7 Careers That Don't Require a Bachelor's Degree


Associate's degree and certificate programs could be great alternatives to the bachelor's degree.

By University.com Staff
Last updated on 7/18/2014

Do you want to prepare to pursue a fulfilling career, but can't invest in a bachelor's degree?

Not to worry.

Associate's degree and certificate programs could be great alternatives.

Think a certificate or associate's degree program might be right for you? Worried you need a bachelor's degree to get a job? Check out this list of growing careers...no bachelor's degree required.

Career #1 - Dental Assistant

According to the U.S. Department of Labor, the number of dental assisting positions may grow 25 percent between 2012 and 2022.

Education: Consider a dental assistant certificate or diploma program. According to the Department of Labor, some states require these professionals to graduate from an accredited program and pass a state exam.

Median Annual Salary: $34,900*

Find a Dental Assisting certificate program near you now.

Career #2 - Administrative Services Manager

If you're organized and good with people, this may be the career for you. As an administrative services manager, you might be responsible for directing, planning, and coordinating the supportive services of an organization, the U.S. Department of Labor says.

Education: A While a high school diploma or GED is typically required, some administrative services managers might need a bachelor's degree at least, with typical courses of study including business, facility management, or engineering, according to the Department of Labor.

Median Annual Salary: $82,310*

Search for online and local Business schools now.

Career #3 - Medical Assistant

As a medical assistant, you might assist doctors and nurses administrative and clinical tasks, including taking vital signs and recording patient histories, according to the U.S. Department of Labor. If you want a career that doesn't require a bachelor's degree, this might be a good option for you.

Education: A certificate or diploma program in medical assisting could be great place to start, as the Department of Labor says most medical assistants do have some kind of postsecondary education, such as a certificate.

Median Annual Salary: $29,610*

Search for a Medical Assisting program near you.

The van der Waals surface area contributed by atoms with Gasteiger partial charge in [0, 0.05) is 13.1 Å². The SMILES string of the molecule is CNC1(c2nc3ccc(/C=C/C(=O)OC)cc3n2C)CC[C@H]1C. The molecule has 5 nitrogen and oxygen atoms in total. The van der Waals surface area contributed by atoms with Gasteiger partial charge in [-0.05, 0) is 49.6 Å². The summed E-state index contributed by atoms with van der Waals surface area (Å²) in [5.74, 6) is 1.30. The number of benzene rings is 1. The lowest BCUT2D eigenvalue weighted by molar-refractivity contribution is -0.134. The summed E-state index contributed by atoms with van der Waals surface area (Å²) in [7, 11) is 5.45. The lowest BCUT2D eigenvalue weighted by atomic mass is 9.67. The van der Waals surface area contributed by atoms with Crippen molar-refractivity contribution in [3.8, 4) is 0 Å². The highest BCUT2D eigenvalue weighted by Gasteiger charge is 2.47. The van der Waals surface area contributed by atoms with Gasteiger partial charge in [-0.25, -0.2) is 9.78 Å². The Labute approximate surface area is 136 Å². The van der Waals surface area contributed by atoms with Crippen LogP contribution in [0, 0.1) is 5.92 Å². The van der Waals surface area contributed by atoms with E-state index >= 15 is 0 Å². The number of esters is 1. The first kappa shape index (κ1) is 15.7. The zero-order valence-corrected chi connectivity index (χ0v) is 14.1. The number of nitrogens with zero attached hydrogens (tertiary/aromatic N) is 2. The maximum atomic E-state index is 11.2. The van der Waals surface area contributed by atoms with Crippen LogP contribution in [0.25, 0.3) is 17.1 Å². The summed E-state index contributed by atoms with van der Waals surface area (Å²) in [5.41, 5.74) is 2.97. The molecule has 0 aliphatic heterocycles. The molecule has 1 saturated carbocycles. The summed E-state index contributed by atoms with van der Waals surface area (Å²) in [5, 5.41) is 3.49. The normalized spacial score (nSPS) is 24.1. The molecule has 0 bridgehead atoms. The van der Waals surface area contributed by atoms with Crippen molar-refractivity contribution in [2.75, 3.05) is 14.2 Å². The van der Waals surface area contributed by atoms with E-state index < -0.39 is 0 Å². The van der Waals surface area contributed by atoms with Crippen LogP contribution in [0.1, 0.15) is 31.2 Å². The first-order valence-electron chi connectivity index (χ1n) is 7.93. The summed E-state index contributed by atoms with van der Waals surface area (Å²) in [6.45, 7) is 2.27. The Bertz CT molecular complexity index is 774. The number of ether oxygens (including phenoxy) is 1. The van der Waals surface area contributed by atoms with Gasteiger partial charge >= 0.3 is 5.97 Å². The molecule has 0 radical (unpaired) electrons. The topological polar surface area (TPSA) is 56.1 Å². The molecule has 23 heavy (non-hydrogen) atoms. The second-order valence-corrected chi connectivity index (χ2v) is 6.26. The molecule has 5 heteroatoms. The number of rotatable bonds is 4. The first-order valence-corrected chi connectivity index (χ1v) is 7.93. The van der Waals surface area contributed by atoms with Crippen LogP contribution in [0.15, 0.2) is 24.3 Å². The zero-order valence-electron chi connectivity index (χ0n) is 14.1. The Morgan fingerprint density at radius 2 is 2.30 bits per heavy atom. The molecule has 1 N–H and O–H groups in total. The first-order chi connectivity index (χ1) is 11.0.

Career #4 - Paralegal

It's a good time to be performing legal research as a paralegal. According to the U.S. Department of Labor, the demand for paralegals is projected to grow 17 percent from 2012-2022.

Education: Most paralegals start out with an associate's degree in paralegal studies or a certificate in paralegal studies with a bachelor's in another field, says the Department of Labor.

Median Annual Salary: $47,570*

Find a Paralegal associate's degree program in your area.

Career #5 - Medical Records and Health Information Technician

These professionals manage health information data and organize it, using coding systems to categorize patient information for insurance purposes, among other duties, according to the U.S. Department of Labor.

Education: Certificate programs are available in health information technology. Another option: an associate's degree. The Department of Labor tells us that a postsecondary certificate is typically needed to enter this occupation although some health information technicians may have an associate's degree.

Median Annual Salary: $34,970*

Search for Health Information Technology schools near you.

Career #6 - Registered Nurse

This rewarding career is in-demand, versatile, and can often be pursued without a bachelor's degree.

Education: You could prepare to pursue a career as a registered nurse through an associate's degree program in nursing or nursing diploma from an approved nursing program, says the U.S. Department of Labor, pointing out that registered nurses must also be licensed.

Median Annual Salary: $66,220*

As a nursing student, you might want to consider joining one of numerous nursing organizations for networking opportunities. For a list of nursing organizations you can visit University.com, a comprehensive research and rating site for students interested in studying online.

Check out your Nursing school options now.

Career #7 - Web Developer

These days almost everything can be done online, including shopping, event planning...and earning a degree. That makes creating and maintaining websites challenging.

Education: An associate's degree in web design is the typical education needed for this career, according to the U.S. Department of Labor.

Median Annual Salary: $63,160*

Find Web Design programs now.

If you don't think any of these careers are a good fit for you, don't worry. This is just a short list of careers you could pursue without a bachelor's degree. There are many more out there. For example, with an online associate's degree you could pursue careers such as respiratory therapist, computer network support specialist, and electrical and electronics engineering technician. What you need to remember is that there are other programs, besides a bachelor's degree, that could prepare you to pursue exciting new career paths.

* All salary information from the U.S. Department of Labor Occupational Employment and Wages data, May 2013.

Chloe West also contributed to this article by updating the information on 7/18/2014

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